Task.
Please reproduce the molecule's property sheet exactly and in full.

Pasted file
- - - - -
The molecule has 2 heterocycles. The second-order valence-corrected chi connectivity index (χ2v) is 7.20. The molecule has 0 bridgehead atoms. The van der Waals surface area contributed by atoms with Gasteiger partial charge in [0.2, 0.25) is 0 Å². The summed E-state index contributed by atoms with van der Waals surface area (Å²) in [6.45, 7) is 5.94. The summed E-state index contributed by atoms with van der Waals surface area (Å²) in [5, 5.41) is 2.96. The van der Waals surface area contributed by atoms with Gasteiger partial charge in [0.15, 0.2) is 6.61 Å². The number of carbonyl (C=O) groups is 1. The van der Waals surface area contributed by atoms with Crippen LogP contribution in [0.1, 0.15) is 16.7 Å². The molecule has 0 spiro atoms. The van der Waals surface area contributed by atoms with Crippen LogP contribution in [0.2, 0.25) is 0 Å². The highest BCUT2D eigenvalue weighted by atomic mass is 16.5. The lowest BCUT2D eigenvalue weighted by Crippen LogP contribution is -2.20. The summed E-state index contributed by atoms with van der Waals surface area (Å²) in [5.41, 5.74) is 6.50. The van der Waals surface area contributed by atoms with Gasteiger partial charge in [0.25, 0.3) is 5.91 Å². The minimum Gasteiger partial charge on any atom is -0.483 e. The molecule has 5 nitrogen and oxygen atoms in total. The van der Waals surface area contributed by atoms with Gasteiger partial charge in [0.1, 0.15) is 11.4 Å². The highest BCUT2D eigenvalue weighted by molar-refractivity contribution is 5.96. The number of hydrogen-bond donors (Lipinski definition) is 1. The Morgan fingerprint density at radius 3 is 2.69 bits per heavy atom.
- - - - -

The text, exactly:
The molecule has 2 heterocycles. The second-order valence-corrected chi connectivity index (χ2v) is 7.20. The molecule has 0 bridgehead atoms. The van der Waals surface area contributed by atoms with Gasteiger partial charge in [0.2, 0.25) is 0 Å². The summed E-state index contributed by atoms with van der Waals surface area (Å²) in [6.45, 7) is 5.94. The summed E-state index contributed by atoms with van der Waals surface area (Å²) in [5, 5.41) is 2.96. The van der Waals surface area contributed by atoms with Gasteiger partial charge in [0.15, 0.2) is 6.61 Å². The number of carbonyl (C=O) groups is 1. The van der Waals surface area contributed by atoms with Crippen LogP contribution in [0.1, 0.15) is 16.7 Å². The molecule has 0 spiro atoms. The van der Waals surface area contributed by atoms with Crippen LogP contribution in [0.2, 0.25) is 0 Å². The highest BCUT2D eigenvalue weighted by atomic mass is 16.5. The lowest BCUT2D eigenvalue weighted by Crippen LogP contribution is -2.20. The summed E-state index contributed by atoms with van der Waals surface area (Å²) in [5.41, 5.74) is 6.50. The van der Waals surface area contributed by atoms with Gasteiger partial charge in [0.25, 0.3) is 5.91 Å². The minimum Gasteiger partial charge on any atom is -0.483 e. The molecule has 5 nitrogen and oxygen atoms in total. The van der Waals surface area contributed by atoms with Gasteiger partial charge in [0.1, 0.15) is 11.4 Å². The highest BCUT2D eigenvalue weighted by molar-refractivity contribution is 5.96. The number of hydrogen-bond donors (Lipinski definition) is 1. The Morgan fingerprint density at radius 3 is 2.69 bits per heavy atom.